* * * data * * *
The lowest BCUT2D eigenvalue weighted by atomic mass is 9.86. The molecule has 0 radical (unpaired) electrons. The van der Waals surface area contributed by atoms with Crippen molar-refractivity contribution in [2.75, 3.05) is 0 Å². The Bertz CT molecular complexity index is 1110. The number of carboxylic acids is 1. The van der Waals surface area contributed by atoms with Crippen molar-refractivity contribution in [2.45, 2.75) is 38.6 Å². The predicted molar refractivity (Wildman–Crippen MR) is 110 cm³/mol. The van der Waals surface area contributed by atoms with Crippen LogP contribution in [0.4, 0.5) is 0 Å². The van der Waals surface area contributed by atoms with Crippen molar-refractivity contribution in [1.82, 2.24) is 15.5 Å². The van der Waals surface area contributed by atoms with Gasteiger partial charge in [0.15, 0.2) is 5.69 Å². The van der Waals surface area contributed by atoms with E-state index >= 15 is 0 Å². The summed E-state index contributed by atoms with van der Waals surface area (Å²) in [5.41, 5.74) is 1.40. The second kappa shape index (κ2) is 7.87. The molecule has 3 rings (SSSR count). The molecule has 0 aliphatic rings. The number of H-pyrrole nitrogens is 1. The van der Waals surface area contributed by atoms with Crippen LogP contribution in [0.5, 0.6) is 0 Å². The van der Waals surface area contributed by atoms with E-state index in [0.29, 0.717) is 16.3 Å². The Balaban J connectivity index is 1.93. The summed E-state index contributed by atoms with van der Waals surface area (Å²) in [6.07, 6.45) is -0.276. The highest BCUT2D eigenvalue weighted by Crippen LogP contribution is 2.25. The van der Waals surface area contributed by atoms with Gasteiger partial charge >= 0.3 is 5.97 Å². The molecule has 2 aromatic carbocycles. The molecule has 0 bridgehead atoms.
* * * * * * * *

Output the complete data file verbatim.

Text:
The lowest BCUT2D eigenvalue weighted by atomic mass is 9.86. The molecule has 0 radical (unpaired) electrons. The van der Waals surface area contributed by atoms with Crippen molar-refractivity contribution in [2.75, 3.05) is 0 Å². The Bertz CT molecular complexity index is 1110. The number of carboxylic acids is 1. The van der Waals surface area contributed by atoms with Crippen molar-refractivity contribution in [2.45, 2.75) is 38.6 Å². The predicted molar refractivity (Wildman–Crippen MR) is 110 cm³/mol. The van der Waals surface area contributed by atoms with Crippen LogP contribution in [0.4, 0.5) is 0 Å². The van der Waals surface area contributed by atoms with Crippen molar-refractivity contribution in [1.82, 2.24) is 15.5 Å². The van der Waals surface area contributed by atoms with Gasteiger partial charge in [0.15, 0.2) is 5.69 Å². The van der Waals surface area contributed by atoms with E-state index >= 15 is 0 Å². The summed E-state index contributed by atoms with van der Waals surface area (Å²) in [5.41, 5.74) is 1.40. The second kappa shape index (κ2) is 7.87. The molecule has 3 rings (SSSR count). The molecule has 0 aliphatic rings. The number of H-pyrrole nitrogens is 1. The van der Waals surface area contributed by atoms with Crippen LogP contribution in [0.5, 0.6) is 0 Å². The van der Waals surface area contributed by atoms with E-state index in [0.29, 0.717) is 16.3 Å². The Balaban J connectivity index is 1.93. The summed E-state index contributed by atoms with van der Waals surface area (Å²) in [6.07, 6.45) is -0.276. The highest BCUT2D eigenvalue weighted by Crippen LogP contribution is 2.25. The van der Waals surface area contributed by atoms with Gasteiger partial charge >= 0.3 is 5.97 Å². The molecule has 2 aromatic carbocycles. The molecule has 0 bridgehead atoms.